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Collaboration key to achieving business goals

Collaboration key to achieving business goals

Collaboration technology is driving dramatic improvements in organizations' efficiency, productivity and business decisions, according to a new Harvard Business Review report.

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Collaboration technology — ranging from email, smartphones and videoconferencing to emerging cloud-based collaboration applications — is driving dramatic improvements in organizations' efficiency, productivity and business decisions, according to a new report by Harvard Business Review Analytic Services.

More than 80 percent of those surveyed said collaboration technology is very or extremely important for meeting their organizations' top business goals, and 90 percent said they expect collaboration technology to be very or extremely important to their organizations over the next two years.

From smoke signals to video conferencing

"Collaboration is not a new concept," Doug Fink, director, Collaboration Practice at Insight, which sponsored the report, wrote in its preface. "People have worked together to achieve goals since the dawn of time. But collaboration technology is much more recent. We've evolved from smoke signals to wired phone calls and sticky notes to videoconferencing with colleagues half a world away. A lot has changed."

[ IT teams put conversations to work with ChatOps ]

The report was based on an email survey of 421 Harvard Business Review readers (magazine and e-newsletter customers and users of HBR.org). Forty-nine percent of respondents were drawn from large organizations (with 5,000 or more employees), 27 percent were from small businesses (50 to 999 employees) and 24 percent were from mid-size organizations (1,000 to 4,999 employees). Respondents were drawn from a range of industries and job functions. Eighteen percent of respondents were in general and executive management, 10 percent were in sales and business development, eight percent were in IT/software engineering, seven percent were in consulting, seven percent were in HR/training and another seven percent were in R&D/innovation/product development. Other functions were represented by six percent or less of the respondent base.

[ IT teams put conversations to work with ChatOps ]

Greater efficiency was the most-cited "extremely valuable" benefit of collaboration tools (79 percent of respondents). Respondents also cited the following:

  • Increased productivity (76 percent)
  • Better business decisions (69 percent)
  • Higher levels of innovation (63 percent)
  • Faster time to market (58 percent)
  • Reduced travel expenses (52 percent)
  • Increased sales (52 percent)

Mid-sized organizations were the most likely to report big benefits in collaboration technology. In particular, 62 percent of mid-sized businesses said collaboration technology has led to dramatic improvements in the reduction of travel expenses, compared with 56 percent of large organizations. The same held true in operational efficiencies (53 percent of mid-sized organizations compared with 43 percent of large organizations), profit growth (34 percent compared with 25 percent) and market share (30 percent compared with 22 percent).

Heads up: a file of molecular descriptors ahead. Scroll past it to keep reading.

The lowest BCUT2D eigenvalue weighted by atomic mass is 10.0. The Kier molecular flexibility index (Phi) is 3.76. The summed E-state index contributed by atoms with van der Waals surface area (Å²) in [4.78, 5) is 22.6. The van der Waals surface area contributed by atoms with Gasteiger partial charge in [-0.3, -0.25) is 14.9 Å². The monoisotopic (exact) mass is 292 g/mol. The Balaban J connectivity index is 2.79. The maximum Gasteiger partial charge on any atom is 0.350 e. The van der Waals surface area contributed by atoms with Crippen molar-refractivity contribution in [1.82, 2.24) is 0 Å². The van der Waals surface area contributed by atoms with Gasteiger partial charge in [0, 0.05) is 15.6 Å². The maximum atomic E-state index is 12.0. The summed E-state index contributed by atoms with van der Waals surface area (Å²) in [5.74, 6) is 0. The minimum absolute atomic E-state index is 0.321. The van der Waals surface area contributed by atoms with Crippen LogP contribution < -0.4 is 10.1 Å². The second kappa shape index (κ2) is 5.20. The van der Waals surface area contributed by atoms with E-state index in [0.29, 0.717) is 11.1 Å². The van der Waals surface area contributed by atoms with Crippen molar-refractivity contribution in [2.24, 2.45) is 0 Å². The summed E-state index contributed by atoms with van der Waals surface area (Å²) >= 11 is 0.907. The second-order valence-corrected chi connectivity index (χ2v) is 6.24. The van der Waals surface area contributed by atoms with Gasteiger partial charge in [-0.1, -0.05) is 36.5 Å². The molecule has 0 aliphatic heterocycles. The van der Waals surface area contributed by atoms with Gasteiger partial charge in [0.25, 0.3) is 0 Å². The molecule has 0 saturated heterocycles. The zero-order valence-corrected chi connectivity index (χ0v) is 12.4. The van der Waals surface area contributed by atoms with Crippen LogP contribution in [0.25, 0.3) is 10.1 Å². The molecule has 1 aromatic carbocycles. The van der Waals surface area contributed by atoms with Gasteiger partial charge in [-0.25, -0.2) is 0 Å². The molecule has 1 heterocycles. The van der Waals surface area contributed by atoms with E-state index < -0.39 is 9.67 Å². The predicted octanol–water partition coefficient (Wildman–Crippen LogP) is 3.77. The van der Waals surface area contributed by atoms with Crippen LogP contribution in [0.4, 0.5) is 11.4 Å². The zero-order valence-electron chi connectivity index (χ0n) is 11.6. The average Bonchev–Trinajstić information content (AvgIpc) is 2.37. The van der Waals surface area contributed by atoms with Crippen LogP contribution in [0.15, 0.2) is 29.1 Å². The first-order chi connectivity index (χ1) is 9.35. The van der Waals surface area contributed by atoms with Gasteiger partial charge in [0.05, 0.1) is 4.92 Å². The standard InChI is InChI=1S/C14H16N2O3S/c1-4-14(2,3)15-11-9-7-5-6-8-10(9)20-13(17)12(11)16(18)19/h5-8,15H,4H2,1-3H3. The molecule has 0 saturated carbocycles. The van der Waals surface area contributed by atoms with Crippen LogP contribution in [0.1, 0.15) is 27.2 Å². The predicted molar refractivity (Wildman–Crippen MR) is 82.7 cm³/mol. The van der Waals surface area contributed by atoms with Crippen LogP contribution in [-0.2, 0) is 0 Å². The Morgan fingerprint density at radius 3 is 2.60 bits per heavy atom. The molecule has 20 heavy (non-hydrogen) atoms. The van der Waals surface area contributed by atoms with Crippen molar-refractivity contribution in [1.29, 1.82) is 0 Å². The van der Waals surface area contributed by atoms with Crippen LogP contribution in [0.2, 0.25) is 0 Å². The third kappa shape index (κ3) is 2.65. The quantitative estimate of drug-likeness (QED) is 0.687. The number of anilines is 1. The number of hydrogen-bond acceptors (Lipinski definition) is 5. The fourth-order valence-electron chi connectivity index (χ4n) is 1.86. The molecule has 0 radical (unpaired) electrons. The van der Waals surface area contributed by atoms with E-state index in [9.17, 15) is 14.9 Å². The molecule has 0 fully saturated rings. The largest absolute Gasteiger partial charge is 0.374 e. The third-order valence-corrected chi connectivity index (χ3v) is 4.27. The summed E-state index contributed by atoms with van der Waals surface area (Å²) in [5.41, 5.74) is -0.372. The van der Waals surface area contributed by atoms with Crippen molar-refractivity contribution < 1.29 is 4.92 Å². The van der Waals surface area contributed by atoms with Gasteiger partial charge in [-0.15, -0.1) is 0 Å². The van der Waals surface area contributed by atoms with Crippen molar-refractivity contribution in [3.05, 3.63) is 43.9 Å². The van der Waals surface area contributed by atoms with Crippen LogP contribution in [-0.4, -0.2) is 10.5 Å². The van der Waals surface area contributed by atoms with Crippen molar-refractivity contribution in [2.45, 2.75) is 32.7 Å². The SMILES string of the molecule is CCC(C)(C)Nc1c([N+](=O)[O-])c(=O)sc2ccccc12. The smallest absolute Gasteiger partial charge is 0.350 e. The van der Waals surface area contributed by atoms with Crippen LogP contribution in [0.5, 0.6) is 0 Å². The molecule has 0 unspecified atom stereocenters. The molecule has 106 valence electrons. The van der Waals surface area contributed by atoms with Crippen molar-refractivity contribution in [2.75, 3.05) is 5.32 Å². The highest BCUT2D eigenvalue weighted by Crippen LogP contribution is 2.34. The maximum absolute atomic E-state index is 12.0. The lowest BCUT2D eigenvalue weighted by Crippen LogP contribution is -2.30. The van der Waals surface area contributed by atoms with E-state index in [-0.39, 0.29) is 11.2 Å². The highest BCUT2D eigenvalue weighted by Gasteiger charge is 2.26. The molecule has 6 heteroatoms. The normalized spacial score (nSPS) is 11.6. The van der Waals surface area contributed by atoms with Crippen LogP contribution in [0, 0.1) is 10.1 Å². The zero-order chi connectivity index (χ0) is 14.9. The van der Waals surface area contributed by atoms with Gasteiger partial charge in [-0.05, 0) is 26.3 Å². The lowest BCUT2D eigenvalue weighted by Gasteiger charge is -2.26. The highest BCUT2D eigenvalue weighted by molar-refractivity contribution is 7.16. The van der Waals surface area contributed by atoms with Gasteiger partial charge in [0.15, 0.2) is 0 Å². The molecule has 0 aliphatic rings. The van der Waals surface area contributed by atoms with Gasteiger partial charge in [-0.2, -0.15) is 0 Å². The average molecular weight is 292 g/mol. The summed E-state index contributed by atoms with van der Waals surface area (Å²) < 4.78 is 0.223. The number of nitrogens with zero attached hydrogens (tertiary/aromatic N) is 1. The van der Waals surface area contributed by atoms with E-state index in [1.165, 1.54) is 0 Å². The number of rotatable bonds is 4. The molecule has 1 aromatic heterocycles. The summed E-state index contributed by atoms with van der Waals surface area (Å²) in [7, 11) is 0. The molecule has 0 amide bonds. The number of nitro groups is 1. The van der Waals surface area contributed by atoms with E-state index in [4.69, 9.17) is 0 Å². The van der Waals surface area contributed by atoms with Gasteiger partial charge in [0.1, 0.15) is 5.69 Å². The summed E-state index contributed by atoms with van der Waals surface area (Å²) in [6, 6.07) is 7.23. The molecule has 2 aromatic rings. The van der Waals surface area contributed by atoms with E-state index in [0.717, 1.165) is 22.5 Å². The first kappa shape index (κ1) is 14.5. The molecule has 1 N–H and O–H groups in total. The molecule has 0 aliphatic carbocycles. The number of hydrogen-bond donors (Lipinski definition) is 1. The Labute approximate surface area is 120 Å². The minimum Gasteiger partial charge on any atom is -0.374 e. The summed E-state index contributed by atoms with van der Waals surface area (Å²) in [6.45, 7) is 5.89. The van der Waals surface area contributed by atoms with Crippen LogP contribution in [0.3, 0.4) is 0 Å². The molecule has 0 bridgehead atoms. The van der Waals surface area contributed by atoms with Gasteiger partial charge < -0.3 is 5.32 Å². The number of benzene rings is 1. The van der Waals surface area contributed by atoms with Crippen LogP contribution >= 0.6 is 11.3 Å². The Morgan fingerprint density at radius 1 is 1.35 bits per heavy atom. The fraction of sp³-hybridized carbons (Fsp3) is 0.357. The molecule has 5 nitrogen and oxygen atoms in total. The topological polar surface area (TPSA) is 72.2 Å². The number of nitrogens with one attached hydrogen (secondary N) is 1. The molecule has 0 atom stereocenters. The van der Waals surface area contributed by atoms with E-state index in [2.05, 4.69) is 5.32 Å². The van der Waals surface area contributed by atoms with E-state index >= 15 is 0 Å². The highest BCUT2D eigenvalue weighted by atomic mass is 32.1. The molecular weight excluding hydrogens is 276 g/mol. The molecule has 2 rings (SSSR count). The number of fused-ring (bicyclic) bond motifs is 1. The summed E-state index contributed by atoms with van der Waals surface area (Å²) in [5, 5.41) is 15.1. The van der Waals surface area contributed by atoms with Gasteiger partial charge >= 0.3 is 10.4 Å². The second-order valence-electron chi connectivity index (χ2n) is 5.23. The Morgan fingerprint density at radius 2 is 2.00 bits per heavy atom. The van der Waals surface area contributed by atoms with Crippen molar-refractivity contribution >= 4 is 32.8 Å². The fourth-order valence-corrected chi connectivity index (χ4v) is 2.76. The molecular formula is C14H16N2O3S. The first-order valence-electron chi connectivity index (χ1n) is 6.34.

However, Collaboration tools are not without their challenges. Respondents said they've struggled with some aspects, including the inability to include contractors, consultants and other nonemployees (46 percent), complicated setup (40 percent) and difficulty of use (31 percent).

Ensuring ROI

"To mitigate these challenges, companies innovating in the space have continued to evolve these tools and technologies," Fink said in a statement Monday. "We are seeing the proliferation of both new and next-generation technologies specifically designed with simplicity and the non-tech end-user in mind. This will help ensure that your employees use them and that they generate their promised return on investment."

As with many other technology and process changes, Fink noted that support from C-level leadership is essential to building collaborative workplaces. Sixty-six percent of respondents agreed that collaboration culture needs to be led by C-level executives, but only 50 percent said they believe their executives model that behavior.

"As with any organization change, buy-in from and leadership by the senior team is an imperative," Fink said. "They not only need to make a commitment in terms of investment, but also commit to using the tools themselves. For example, if your organization has employees all over the world, and having face-to-face interactions is important to the workplace culture, then videoconferencing should be a standard. This can also reduce the need for travel and its associated expenses, underscoring how adoption of these cools can have a clear ROI both in terms of culture and cost."

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